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What is sovereign immunity?

On Behalf of | Jan 26, 2018 | Blog, Firm News, Personal Injury |

Private individuals are not the only people that need quality representation. When municipalities in New York face litigation in a myriad of legal matters, or require quality legal advice or advocacy, they need the same diligent legal representation as a private citizen in order to protect money that should serve the people of their community.

Dating back to the 1800’s “sovereign immunity” has protected the federal government and states from suit for torts caused by property or civil rights actions against their employees and agents. For a long time, New York State could bar suit related to personal injury claims because of conditions of municipal property or civil rights claims because of the actions of someone working on behalf of the municipality.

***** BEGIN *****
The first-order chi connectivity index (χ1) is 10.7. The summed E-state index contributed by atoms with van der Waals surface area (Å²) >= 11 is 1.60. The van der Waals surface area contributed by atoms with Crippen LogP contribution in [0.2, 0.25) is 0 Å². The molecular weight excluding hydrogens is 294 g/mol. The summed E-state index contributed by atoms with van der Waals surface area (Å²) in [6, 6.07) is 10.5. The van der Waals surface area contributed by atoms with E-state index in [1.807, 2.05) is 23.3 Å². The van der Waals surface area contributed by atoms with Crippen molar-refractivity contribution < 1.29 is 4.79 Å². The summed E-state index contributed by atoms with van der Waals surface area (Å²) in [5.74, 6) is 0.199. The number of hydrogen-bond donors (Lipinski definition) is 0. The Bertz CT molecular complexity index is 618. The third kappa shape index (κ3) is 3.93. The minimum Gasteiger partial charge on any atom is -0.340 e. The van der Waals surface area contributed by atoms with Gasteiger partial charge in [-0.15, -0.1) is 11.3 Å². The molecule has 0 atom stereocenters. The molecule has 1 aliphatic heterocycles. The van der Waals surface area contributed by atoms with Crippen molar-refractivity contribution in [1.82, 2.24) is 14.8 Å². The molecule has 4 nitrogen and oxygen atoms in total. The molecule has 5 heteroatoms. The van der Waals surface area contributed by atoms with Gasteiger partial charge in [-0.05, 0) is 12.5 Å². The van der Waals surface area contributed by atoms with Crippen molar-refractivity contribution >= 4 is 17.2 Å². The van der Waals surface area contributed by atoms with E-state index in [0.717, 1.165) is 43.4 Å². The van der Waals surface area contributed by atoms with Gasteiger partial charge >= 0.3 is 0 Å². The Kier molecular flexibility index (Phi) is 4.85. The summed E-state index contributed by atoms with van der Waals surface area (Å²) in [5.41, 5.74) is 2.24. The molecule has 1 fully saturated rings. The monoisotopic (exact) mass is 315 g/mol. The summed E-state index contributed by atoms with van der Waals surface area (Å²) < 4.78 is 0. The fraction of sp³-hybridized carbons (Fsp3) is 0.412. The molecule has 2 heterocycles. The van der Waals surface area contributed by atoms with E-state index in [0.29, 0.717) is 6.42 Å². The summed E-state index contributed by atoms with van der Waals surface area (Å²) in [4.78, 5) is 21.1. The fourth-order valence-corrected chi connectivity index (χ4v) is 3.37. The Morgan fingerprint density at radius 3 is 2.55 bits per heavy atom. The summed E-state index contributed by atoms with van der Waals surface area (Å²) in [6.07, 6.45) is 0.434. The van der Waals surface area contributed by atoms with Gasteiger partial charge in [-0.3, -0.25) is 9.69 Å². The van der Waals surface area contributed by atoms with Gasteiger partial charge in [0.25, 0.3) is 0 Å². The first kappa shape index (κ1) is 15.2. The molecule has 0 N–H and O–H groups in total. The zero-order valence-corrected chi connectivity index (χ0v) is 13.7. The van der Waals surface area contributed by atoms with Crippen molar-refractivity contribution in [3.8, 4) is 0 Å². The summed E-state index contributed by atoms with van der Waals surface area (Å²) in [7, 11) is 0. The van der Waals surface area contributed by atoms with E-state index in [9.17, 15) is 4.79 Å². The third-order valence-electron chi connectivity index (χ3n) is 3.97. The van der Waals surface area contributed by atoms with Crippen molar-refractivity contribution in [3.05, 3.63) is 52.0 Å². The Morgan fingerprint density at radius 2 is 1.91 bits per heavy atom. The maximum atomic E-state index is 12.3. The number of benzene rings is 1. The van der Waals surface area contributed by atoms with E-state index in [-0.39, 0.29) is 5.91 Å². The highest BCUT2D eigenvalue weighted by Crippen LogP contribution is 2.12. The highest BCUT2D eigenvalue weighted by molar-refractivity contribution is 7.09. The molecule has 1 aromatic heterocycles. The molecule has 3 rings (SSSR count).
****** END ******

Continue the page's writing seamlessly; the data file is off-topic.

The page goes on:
New York State has since waived sovereign immunity and allowed for private individuals to recover for damages related to property conditions and file civil rights claims against the actions of municipal employees within strict guidelines. A private citizen must file a notice of claim within 90 days of the incident in order to take advantage of the waiver for sovereign immunity. If a private citizen tries to sue the municipality after 90 days, most cases will be dismissed according to sovereign immunity.

In some cases, a court may use its discretion to allow an extension of the 90-day filing rule. They will take into account why the private citizen was unable to file within the 90 days and decide on the matter. In these cases, the municipality needs persistent and tenacious counsel in order to convince the court to bar the extension and when they decide against the city, town, or village, they need effective representation to fight the claim.